Even more surreal is our corporate headquarters is demanding that we provide documentation of firewall rules, etc. which they plan on turning over to the id10Ts who are conducting our audit. It's even more ridiculous when they're still taking credit card numbers over the phone and writing them down on Post-It notes.
Lisa Simpson On another note, I see a LOT of people who are forging the required experience in order to get a CISSP. Any CISSP is supposed to have a minimum of 5 years of hands-on security experience. Not theory. Not classroom. Hands-on day to day work experience. Which means you should know how to do more than talk, pontificate, or theorize about security. You should know how to do something.

What that something is may be an entirely different matter. I have one friend who does NOTHING but physical security. He works for a company that designs and builds high security data centers. Would you hire him to manage your network traffic? I wouldn't advise it.

I have another friend who does nothing but BCP and DRP. Would you really want him to configure you Windows Domain? Probably not since Access Control isn't his thing.

Assuming that all CISSP are the same is like saying that a skateboard, a bicycle, a car, and an 18-wheeler are all the same because they are all forms of transportation.

And yes, you are quite correct that HR Departments are the problem. They need some criteria that they (the HR peeps) understand to weed through the hundreds or thousands of resumes that may be received for a single job posting. Understand that the HR peeps will not and should not need to understand what we do. It is our job to educate them on what to look for and how to rank the resumes.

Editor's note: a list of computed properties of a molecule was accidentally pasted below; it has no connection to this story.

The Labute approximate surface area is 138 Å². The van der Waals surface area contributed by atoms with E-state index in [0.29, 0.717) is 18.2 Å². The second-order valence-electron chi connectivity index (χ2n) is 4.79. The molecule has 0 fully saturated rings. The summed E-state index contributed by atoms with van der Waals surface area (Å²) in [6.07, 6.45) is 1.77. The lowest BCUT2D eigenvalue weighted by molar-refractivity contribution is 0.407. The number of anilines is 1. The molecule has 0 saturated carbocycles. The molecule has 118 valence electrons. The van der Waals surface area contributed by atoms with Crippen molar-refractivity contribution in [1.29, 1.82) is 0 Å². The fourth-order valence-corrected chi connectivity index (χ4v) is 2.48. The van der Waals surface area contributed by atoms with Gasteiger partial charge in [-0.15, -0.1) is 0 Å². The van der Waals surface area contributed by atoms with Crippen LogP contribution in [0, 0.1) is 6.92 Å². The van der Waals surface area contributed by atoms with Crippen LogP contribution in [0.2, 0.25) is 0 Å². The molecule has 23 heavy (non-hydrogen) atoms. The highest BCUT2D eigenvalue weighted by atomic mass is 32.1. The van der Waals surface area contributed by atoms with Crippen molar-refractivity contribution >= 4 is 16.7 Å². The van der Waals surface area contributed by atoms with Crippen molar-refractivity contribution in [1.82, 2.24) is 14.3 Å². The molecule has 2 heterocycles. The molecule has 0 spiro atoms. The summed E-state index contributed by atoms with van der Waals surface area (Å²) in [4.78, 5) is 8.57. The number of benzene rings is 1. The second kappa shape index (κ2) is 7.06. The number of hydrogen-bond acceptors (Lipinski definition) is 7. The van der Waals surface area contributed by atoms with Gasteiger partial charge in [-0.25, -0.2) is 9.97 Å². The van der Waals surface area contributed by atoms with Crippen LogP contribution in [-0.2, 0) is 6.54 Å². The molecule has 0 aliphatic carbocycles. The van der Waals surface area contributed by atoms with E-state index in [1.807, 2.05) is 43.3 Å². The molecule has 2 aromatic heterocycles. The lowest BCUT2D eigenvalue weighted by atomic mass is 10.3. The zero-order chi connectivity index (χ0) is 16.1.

Carmelo I wonder if I change my signature quote to #DoesThisCountForCPECredits on Information Security Forums.

Keith Glass People. . .relax. CISSP is to security what PMP is for management. And as for the requirement, blame DOD for making one of the "required" certifications to do ANY kind of Infosec work.

Just like PMP doesn't make you a manager, CISSP doesn't make you a security guru. Both have the function of proving that you've studied the BASICS. The fact that the HR droids don't know any better is not our fault. . .
kursoul Brakous i think u right and hoping your dreams will come true....
Ian Tibble Most of our problems in infosec come back to a lack of trust with our customers...they would be C-level execs, other BUs, other businesses, home users. CISSP is an inch think and a mile wide. It is, without any shadow of doubt, a Mickey Mouse accreditation. The target is not management as some have said. The target is everybody - analysts, literally all security pros.

When there has been an incident, security pros will get out the trump card phrase "no silver bullet"...collect the pay check and depart the scene of the crime. Non-repudiation, CIA triads, SDLC doesn't really work when things get bad - although "non-repudiation" has that neat little double whammy thing going on so its nice to use in meetings, when things aren't so heated.